Down £5.6 billion – what happened to the Chinese Super League’s media rights?
By Lanxiong Sports | February 6, 2018
The media rights landscape of Chinese Super League (CSL) games is facing a major change.
In January 2018, CSL made an announcement about the change to their media rights contract.
First, CSL confirmed that it had extended the contract with current broadcaster Chinese Sports Media (CSM) from five to 10 years. The new contract included the period from season 2016 to 2025, replacing the previous one from season 2016 to 2020.
Under the new contract, CSM will pay ¥11 billion yuan in total, one billion each year for the first five years, and then six billion in total for the second five years.
The CSL also announced that, in the future, if CSM were to promote any pay-for-content project, it would have to split the revenue with CSL, with a percentage to be determined.
CSM also made a commitment to work with the Chinese Football Association and CSL to optimise its services including building a professional signal center, promoting a global market, packaging key matches, creating more CSL-related program and building CSL database.
However, according to the previous contract, CSM would have originally had to pay eight billion for the first five years; including ¥1 billion each year for the first two years, and then rising increments of ¥0.5 billion for the following three years.
Since the contract was already in execution, the pay method could not be changed easily. So it’s possible that the actual price for the second five-year-deal is ¥3billion, not the ¥6billion in paper.
So in the newly revised contract, the contract length grew 167% (three years to eight), but the total price went up only 50% (¥6 billion to ¥9 billion). Whichever way to do the math, the discount is pretty steep.
When CSM purchased the CSL media rights with a shocking ¥8 billion bid, they seemed to be confident in the potential returns of this deal. But three years later, CSM found it hard to swallow and digest their prey.
CSM wasn’t the only case. International Sport and Leisure, which bought ATP media rights, and Tian Sheng Sports, the first media company that purchased and commercialised Premier League media rights in China, both went bankrupt when their deals went down the drain.
Fairly speaking, CSM brought its capability of football matches producing and broadcasting up to another level during the past two years. It set up 21 cameras when airing the most-anticipated World Cup qualifying match between China and Korea. And in each CSL match, 16 cameras were employed as well as the cable cam system.
In the meantime, CSM has their own compliant. Last year, the Chinese Football Association issued two new rules to cut down the numbers of foreign players allowed in a team, guaranteeing more game time to the homegrown young players.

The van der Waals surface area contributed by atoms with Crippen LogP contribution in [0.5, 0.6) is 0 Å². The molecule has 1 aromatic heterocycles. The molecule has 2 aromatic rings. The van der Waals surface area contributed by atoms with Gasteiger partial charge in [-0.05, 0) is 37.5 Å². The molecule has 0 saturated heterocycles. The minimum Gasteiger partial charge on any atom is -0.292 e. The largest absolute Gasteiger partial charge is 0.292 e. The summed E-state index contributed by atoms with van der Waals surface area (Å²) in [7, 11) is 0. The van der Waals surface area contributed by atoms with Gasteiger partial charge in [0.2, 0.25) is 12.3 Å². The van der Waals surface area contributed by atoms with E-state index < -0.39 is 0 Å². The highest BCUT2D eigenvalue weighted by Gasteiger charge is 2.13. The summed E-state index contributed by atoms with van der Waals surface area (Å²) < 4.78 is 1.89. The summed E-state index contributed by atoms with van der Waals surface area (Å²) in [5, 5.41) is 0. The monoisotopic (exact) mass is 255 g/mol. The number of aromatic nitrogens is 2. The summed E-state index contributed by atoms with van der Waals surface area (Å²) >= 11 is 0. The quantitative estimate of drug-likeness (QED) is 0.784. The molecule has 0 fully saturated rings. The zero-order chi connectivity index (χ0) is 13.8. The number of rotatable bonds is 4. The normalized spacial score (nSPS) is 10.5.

Starting from next season, CSL clubs and their second-tier clubs must send as many under-23 Chinese players onto the pitch as foreign players.
CSM is worried these changes will compromise the games’ quality and commercial value. This information also confirmed there was a unified agreement on the depreciation of CSL media rights.
Before the ground-breaking No. 46 document released in October, 2014, the sports industry market in China was pretty much closed. CSM used to be a free-spirit middleman between media rights owners and broadcasters.
Since late 2014, guidance from the government and an energised market stimulated CSM to take on more business than before.
They gambled ¥8 billion on CSL media rights, assembled their own broadcasting team, and extended their touch to a much broader range including combat sports, sports data, comics and sports agencies. They now present themselves as a ‘whole-package’ sports company and also hope to go public some day.
At the beginning of 2016, LeSports bought the first two years of CSL media rights from CSM at the price of ¥2.7 billion, which illuminated CSM’s path to profit.
However, in the fourth quarter of 2016, LeSports bumped into their money crisis and went massively downhill, bringing the whole sports media market off its peak.
In 2017, CSM switched to a new partner, Suning, to keep its CSL media rights alive, but face more pressure to distribute the rights under current circumstances. The prime of the CSL’s market was past so soon.
With the revised contract and reduced price taken into account, CSM has relieved a little on its income pressure. But the whole industry will be disheartened.
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